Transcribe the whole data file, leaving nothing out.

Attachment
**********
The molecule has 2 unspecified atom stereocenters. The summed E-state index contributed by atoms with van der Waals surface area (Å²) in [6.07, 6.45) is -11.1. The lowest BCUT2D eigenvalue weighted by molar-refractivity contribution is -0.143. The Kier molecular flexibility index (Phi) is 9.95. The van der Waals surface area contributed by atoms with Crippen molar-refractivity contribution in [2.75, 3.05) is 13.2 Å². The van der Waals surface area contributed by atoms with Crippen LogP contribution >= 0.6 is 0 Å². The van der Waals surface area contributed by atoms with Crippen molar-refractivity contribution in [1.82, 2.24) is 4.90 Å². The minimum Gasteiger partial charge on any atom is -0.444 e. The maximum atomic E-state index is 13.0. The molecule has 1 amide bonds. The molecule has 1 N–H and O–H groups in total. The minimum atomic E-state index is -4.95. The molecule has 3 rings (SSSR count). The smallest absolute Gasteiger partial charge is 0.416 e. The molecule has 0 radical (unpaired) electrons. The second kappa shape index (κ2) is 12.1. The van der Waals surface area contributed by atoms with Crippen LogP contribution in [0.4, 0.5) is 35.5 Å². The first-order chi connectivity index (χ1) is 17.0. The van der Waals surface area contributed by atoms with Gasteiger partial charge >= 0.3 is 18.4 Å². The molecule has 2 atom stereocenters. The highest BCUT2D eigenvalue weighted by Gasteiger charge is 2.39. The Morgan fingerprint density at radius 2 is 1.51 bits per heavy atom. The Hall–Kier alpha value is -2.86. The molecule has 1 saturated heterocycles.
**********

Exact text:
The molecule has 2 unspecified atom stereocenters. The summed E-state index contributed by atoms with van der Waals surface area (Å²) in [6.07, 6.45) is -11.1. The lowest BCUT2D eigenvalue weighted by molar-refractivity contribution is -0.143. The Kier molecular flexibility index (Phi) is 9.95. The van der Waals surface area contributed by atoms with Crippen molar-refractivity contribution in [2.75, 3.05) is 13.2 Å². The van der Waals surface area contributed by atoms with Crippen LogP contribution >= 0.6 is 0 Å². The van der Waals surface area contributed by atoms with Crippen molar-refractivity contribution in [1.82, 2.24) is 4.90 Å². The minimum Gasteiger partial charge on any atom is -0.444 e. The maximum atomic E-state index is 13.0. The molecule has 1 amide bonds. The molecule has 1 N–H and O–H groups in total. The minimum atomic E-state index is -4.95. The molecule has 3 rings (SSSR count). The smallest absolute Gasteiger partial charge is 0.416 e. The molecule has 0 radical (unpaired) electrons. The second kappa shape index (κ2) is 12.1. The van der Waals surface area contributed by atoms with Crippen LogP contribution in [0.4, 0.5) is 35.5 Å². The first-order chi connectivity index (χ1) is 17.0. The van der Waals surface area contributed by atoms with Gasteiger partial charge >= 0.3 is 18.4 Å². The molecule has 2 atom stereocenters. The highest BCUT2D eigenvalue weighted by Gasteiger charge is 2.39. The Morgan fingerprint density at radius 2 is 1.51 bits per heavy atom. The Hall–Kier alpha value is -2.86. The molecule has 1 saturated heterocycles.